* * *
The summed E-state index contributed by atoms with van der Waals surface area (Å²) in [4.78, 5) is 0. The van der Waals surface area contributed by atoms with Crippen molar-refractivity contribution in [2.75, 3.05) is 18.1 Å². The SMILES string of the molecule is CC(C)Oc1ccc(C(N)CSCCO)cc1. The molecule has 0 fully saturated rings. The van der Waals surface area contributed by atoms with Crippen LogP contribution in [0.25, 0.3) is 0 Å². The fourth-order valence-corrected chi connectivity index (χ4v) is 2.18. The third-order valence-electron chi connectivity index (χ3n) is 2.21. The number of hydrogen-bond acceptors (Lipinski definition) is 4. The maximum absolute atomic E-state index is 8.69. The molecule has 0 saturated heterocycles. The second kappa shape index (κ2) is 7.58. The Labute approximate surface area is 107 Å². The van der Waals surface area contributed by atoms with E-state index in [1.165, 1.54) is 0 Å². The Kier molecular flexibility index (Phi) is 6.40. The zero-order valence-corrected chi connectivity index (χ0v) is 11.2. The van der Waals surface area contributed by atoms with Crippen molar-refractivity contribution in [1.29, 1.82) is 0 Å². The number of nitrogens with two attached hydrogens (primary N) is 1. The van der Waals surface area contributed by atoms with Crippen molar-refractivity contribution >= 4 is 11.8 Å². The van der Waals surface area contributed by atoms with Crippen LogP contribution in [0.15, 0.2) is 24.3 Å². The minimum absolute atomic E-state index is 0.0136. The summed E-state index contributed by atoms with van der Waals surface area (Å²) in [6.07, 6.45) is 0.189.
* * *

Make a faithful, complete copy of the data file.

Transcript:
The summed E-state index contributed by atoms with van der Waals surface area (Å²) in [4.78, 5) is 0. The van der Waals surface area contributed by atoms with Crippen molar-refractivity contribution in [2.75, 3.05) is 18.1 Å². The SMILES string of the molecule is CC(C)Oc1ccc(C(N)CSCCO)cc1. The molecule has 0 fully saturated rings. The van der Waals surface area contributed by atoms with Crippen LogP contribution in [0.25, 0.3) is 0 Å². The fourth-order valence-corrected chi connectivity index (χ4v) is 2.18. The third-order valence-electron chi connectivity index (χ3n) is 2.21. The number of hydrogen-bond acceptors (Lipinski definition) is 4. The maximum absolute atomic E-state index is 8.69. The molecule has 0 saturated heterocycles. The second kappa shape index (κ2) is 7.58. The Labute approximate surface area is 107 Å². The van der Waals surface area contributed by atoms with E-state index in [1.165, 1.54) is 0 Å². The Kier molecular flexibility index (Phi) is 6.40. The zero-order valence-corrected chi connectivity index (χ0v) is 11.2. The van der Waals surface area contributed by atoms with Crippen molar-refractivity contribution in [1.29, 1.82) is 0 Å². The number of nitrogens with two attached hydrogens (primary N) is 1. The van der Waals surface area contributed by atoms with Crippen molar-refractivity contribution >= 4 is 11.8 Å². The van der Waals surface area contributed by atoms with Crippen LogP contribution in [0.15, 0.2) is 24.3 Å². The minimum absolute atomic E-state index is 0.0136. The summed E-state index contributed by atoms with van der Waals surface area (Å²) in [6.07, 6.45) is 0.189.